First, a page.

Reasons To Be Pretty - Review

 

An impossibly romantic play about romantic impossibility is how this four—hander of young working-class misunderstanding through language spins out. LaBute’s trilogy on our obsession with appearances here uses a comment on it as the germ
infecting lives right from the start in a blazing row we’re pitched in the middle of: the break-up of a loving couple, both infected with surface value—systems.

There’s just one caveat that hits you straight off. Despite their capacity to articulate awkwardly, these characters are all far too articulate in their awkwardness to convince us that even these east—coast workers are quite what they seem. Greg, the character who grows and who’s always reading classic early American or British literature, is the one who makes the gaffe about his girlfriend’s face duly reported back that ends their relationship in this firecracker of a row, all overlapping challenge, misunderstanding and even near-blows that become real in their next encounter.

Fintan Shevlin well displays the gawky, intelligent Greg, believably so since he speaks so fast he trips himself up a few times. Steph who wilfully misunderstands him, in prising out what he’s said — she’s been compared off-handedly as regular-featured, not pretty to an off—stage beauty who creates later havoc. Steph flays a complete confession then leaves Greg wincing.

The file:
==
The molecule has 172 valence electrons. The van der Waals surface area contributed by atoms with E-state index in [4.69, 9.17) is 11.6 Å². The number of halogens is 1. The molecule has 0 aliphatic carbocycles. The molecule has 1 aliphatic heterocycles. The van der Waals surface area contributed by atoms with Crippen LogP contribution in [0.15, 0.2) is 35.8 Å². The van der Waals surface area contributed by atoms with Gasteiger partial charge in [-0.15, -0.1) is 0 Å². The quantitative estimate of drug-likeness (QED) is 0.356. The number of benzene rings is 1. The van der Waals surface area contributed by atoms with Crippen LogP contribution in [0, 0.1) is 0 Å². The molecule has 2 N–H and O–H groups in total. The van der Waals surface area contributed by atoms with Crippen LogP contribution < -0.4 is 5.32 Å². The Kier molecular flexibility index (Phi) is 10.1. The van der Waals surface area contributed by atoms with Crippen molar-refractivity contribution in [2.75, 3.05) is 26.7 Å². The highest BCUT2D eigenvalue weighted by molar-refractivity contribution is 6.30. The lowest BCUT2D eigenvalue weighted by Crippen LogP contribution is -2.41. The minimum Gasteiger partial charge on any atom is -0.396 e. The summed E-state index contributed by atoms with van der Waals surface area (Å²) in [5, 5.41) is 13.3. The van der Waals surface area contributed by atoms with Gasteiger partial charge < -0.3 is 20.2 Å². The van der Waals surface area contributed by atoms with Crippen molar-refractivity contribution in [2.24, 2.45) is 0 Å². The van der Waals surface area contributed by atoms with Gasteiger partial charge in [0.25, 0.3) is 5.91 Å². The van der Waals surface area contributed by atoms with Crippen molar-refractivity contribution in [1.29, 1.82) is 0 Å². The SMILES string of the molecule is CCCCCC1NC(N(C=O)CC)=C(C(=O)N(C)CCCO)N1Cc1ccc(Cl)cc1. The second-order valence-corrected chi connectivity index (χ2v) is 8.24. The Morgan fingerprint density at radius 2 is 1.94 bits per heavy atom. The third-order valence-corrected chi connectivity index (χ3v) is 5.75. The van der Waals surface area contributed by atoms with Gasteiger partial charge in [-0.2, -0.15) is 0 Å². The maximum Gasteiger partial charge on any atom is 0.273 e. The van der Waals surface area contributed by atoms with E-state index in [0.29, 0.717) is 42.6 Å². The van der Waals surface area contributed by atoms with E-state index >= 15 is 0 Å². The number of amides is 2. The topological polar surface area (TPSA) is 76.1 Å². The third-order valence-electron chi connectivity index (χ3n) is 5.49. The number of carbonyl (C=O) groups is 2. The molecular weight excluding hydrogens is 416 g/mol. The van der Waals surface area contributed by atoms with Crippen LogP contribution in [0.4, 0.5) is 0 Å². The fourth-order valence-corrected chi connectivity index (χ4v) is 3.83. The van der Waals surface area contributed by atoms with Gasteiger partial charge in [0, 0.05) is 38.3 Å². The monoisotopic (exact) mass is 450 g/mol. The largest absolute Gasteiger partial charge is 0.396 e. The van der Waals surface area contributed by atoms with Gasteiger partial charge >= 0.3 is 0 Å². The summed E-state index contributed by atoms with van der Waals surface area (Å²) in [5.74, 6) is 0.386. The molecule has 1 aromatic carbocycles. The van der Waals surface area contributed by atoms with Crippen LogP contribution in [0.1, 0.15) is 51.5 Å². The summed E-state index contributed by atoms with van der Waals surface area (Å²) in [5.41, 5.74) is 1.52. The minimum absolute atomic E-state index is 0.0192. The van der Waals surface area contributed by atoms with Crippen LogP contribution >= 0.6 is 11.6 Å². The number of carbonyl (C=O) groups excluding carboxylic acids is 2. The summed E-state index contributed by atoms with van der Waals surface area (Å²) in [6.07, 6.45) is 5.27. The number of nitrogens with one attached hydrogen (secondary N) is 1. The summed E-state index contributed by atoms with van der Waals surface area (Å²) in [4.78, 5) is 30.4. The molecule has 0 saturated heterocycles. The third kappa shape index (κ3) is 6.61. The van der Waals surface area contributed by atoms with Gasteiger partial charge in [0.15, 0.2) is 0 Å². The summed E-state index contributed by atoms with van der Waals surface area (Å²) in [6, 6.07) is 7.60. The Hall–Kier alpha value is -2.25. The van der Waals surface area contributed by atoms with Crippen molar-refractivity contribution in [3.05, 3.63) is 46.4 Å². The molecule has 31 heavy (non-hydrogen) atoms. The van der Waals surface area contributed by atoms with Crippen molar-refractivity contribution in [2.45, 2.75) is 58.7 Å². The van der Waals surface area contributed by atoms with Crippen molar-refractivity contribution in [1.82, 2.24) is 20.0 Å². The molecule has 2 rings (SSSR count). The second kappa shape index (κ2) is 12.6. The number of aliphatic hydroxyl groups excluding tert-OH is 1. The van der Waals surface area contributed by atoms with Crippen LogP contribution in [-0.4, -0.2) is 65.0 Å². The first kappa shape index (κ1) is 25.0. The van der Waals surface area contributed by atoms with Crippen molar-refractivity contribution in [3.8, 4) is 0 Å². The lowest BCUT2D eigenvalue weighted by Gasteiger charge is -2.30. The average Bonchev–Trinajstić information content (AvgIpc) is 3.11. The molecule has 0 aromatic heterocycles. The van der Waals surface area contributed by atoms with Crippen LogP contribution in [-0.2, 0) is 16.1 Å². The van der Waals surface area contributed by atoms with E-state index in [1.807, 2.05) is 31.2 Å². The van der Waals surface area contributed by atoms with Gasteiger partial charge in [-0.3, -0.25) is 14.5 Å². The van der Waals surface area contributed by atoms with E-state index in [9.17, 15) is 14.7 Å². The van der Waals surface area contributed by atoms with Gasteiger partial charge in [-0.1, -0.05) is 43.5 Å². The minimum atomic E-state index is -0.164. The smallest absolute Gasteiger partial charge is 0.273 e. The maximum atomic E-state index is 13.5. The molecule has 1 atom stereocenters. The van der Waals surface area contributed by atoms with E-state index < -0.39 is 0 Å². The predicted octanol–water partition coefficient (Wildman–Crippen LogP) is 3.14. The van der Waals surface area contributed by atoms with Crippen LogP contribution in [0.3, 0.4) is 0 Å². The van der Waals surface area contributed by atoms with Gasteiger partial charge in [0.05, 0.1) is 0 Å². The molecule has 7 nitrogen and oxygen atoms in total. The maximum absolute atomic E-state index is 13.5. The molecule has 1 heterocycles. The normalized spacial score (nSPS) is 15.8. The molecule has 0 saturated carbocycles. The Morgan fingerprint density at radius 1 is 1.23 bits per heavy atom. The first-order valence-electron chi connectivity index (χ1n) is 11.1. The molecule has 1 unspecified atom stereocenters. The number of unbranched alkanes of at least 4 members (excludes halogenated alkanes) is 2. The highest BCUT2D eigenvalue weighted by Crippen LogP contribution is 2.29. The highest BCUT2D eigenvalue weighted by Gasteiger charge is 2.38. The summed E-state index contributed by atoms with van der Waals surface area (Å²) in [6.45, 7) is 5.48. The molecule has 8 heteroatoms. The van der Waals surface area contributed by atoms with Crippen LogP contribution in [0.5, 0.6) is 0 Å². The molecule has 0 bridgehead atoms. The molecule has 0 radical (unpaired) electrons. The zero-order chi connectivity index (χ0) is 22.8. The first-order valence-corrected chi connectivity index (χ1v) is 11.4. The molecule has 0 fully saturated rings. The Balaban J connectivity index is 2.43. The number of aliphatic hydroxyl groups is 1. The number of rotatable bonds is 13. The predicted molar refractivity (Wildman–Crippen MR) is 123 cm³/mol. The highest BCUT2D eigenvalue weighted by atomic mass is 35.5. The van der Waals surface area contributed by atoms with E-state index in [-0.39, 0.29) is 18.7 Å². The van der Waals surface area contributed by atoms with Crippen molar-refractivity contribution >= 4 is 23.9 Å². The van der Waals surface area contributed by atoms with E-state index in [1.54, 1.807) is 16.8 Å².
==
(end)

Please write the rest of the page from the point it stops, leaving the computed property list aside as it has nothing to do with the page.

Loud-mouthed domineering Kent - a masterly performance by Scott Roberts - is married to Steph’s friend Carly who reported Greg’s gaffe in the first place. Greg has two reasons to dislike Carly, then, the second being that she grills him suspecting (rightly) he knows something about Kent. Kent’s bedded 23—year-old cutey Crystal who catalysed the disastrous comparison with Steph in the first place.

So it spools out, through meetings, confrontations, always in differing duets till Greg shows maturity by blessing Steph’s affluent life with offstage Tim, standing up to Kent and finally insisting Carly go home and of course find Kent with Crystal This sets the last scene, bittersweet farewell.

Greg and Steph come as close you want to get back together. It’s no spoiler then that LaBute wrote a sequel five years on in 2013, since he too intuits unfinished business in this Mamet—like super-articulate inarticulacy. Pamela Sian Evans acid—etches a fine job of Steph’s anger and soft regrets, Jen Ley’s more hard-boiled Carly sofiens to a tendresse for Greg that might blossom (folks, it does in the next play).

Not plot-driven, these eight tableaux turn on talk; there aren’t surprises. LaBute’s gift surprises through the shock of the ordinary, twists in life and torsions in speech pattern. We care about the four characters: aspirational Greg and Steph (more university types, Greg’s eventual destination), the other two blue—collar — literally, Carly’s blue-collar uniform she feels enhances her considerable attraction. Tim McQuillen-Wright allows them to spool out ending with Greg’s poignant final rebellious two fingers.

Simon Jenner